Flying Future OLED Lamp by Ingo Maurer.
The “Flying Future” OLED lamp by Ingo Maurer was recently unveiled during “Milan Design Week” and although it is still in prototype stage, it shows the future of lighting systems.
The source of light are 126 OLEDs (organic light emitting diodes) applied to a transparent bendable membrane hanging by thin transparent strings, giving the illusion of a bright veil floating in the room. At the same time all the technical elements, such as cabling and connectors, are exposed making the lamp look like a weird technological experiment. Ingo Maurer calls this innovative design approach “a symbiosis of high-tech and low-tech”.
The stunning futuristic aesthetics make a bold statement and the use of OLED technology in a lighting system for the first time is undeniably a huge innovation.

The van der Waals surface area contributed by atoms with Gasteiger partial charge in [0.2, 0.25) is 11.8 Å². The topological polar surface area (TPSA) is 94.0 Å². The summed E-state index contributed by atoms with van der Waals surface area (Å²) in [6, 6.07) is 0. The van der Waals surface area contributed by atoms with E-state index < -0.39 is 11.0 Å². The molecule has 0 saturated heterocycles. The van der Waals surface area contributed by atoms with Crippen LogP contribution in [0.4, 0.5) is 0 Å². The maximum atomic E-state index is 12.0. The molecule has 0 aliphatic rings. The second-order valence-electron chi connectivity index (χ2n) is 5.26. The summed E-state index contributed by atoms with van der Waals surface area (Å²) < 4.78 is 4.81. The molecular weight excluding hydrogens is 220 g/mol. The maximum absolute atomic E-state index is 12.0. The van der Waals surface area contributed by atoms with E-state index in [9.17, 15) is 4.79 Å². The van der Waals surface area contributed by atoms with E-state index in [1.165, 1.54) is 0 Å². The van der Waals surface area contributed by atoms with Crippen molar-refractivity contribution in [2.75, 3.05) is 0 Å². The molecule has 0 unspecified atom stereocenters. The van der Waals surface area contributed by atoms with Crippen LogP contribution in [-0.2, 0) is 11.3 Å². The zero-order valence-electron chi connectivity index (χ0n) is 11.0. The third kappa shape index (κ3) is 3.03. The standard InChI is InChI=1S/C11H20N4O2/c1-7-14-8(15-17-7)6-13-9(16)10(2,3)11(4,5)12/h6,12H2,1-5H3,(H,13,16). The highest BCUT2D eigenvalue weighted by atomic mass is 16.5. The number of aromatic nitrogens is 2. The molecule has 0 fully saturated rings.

OLED technology is really innovative and has many advantages compared with traditional LED technology. It operates based on the same principles as LED technology does, but it offers greater brightness, lower power consumption and greater flexibility. They are manufactured using organic materials, essentially they are semiconductors composed of thin layers of organic materials, only a few nanometers thick. The light they emit diffuses to form an area light source.
This solution requires much less operating power and provides very even lighting. The same technology is being used in many high-tech applications such asTVs, PC Monitors and SmartPhone Screens, but can also be used for lamps.
Ingo Maurer used panels made by Novaled, an innovative German manufacturer, forerunner in OLED technology. Gerd Günther, CMO of Novaled said that “These Ingo Maurer lamps are illustrating very well that first commercial OLED products can be realized already today”.
German born Ingo Maurer is widely considered one of the top living light-artists. Following a long career of creating artwork focusing on light, he went on to found a company in 1966 and started experimenting with LEDs in the early 1990s. Maurer draws inspiration from everyday objects and materials, as he has repeatedly stated, he is fascinated by the “magical and mystical” properties of light.